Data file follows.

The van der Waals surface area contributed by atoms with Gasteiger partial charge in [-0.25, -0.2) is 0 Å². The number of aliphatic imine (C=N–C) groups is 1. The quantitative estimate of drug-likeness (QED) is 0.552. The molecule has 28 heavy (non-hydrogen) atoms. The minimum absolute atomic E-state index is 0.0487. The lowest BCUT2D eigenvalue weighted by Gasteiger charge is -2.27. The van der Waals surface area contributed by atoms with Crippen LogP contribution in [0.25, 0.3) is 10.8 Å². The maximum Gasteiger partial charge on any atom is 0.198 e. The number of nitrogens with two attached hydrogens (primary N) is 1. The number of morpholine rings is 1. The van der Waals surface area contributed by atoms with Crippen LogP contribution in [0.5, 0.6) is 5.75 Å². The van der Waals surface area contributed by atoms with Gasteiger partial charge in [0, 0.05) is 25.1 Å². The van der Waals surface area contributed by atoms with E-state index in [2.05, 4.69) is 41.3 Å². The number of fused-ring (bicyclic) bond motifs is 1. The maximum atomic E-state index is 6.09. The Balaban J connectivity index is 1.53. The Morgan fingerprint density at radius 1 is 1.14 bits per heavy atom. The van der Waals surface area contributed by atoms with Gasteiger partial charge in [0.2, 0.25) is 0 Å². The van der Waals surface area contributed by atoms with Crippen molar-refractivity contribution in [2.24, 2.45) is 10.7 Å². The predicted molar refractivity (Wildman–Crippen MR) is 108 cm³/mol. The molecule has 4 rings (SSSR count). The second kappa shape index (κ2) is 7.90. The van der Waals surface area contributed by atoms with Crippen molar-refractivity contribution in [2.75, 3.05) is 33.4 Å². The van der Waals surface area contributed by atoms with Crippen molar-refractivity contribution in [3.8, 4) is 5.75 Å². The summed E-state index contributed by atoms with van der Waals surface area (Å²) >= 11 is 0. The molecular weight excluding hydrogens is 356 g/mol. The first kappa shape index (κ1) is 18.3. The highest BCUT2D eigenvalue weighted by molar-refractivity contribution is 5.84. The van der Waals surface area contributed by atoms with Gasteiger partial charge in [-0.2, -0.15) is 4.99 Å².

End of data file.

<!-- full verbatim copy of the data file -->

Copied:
The van der Waals surface area contributed by atoms with Gasteiger partial charge in [-0.25, -0.2) is 0 Å². The number of aliphatic imine (C=N–C) groups is 1. The quantitative estimate of drug-likeness (QED) is 0.552. The molecule has 28 heavy (non-hydrogen) atoms. The minimum absolute atomic E-state index is 0.0487. The lowest BCUT2D eigenvalue weighted by Gasteiger charge is -2.27. The van der Waals surface area contributed by atoms with Crippen LogP contribution in [0.25, 0.3) is 10.8 Å². The maximum Gasteiger partial charge on any atom is 0.198 e. The number of nitrogens with two attached hydrogens (primary N) is 1. The number of morpholine rings is 1. The van der Waals surface area contributed by atoms with Crippen LogP contribution in [0.5, 0.6) is 5.75 Å². The van der Waals surface area contributed by atoms with Gasteiger partial charge in [0, 0.05) is 25.1 Å². The van der Waals surface area contributed by atoms with E-state index in [2.05, 4.69) is 41.3 Å². The number of fused-ring (bicyclic) bond motifs is 1. The maximum atomic E-state index is 6.09. The Balaban J connectivity index is 1.53. The Morgan fingerprint density at radius 1 is 1.14 bits per heavy atom. The van der Waals surface area contributed by atoms with Gasteiger partial charge in [0.2, 0.25) is 0 Å². The van der Waals surface area contributed by atoms with Crippen molar-refractivity contribution in [2.24, 2.45) is 10.7 Å². The predicted molar refractivity (Wildman–Crippen MR) is 108 cm³/mol. The molecule has 4 rings (SSSR count). The second kappa shape index (κ2) is 7.90. The van der Waals surface area contributed by atoms with Crippen molar-refractivity contribution in [2.75, 3.05) is 33.4 Å². The van der Waals surface area contributed by atoms with Crippen molar-refractivity contribution in [3.8, 4) is 5.75 Å². The summed E-state index contributed by atoms with van der Waals surface area (Å²) >= 11 is 0. The molecular weight excluding hydrogens is 356 g/mol. The first kappa shape index (κ1) is 18.3. The highest BCUT2D eigenvalue weighted by molar-refractivity contribution is 5.84. The van der Waals surface area contributed by atoms with Gasteiger partial charge in [-0.2, -0.15) is 4.99 Å².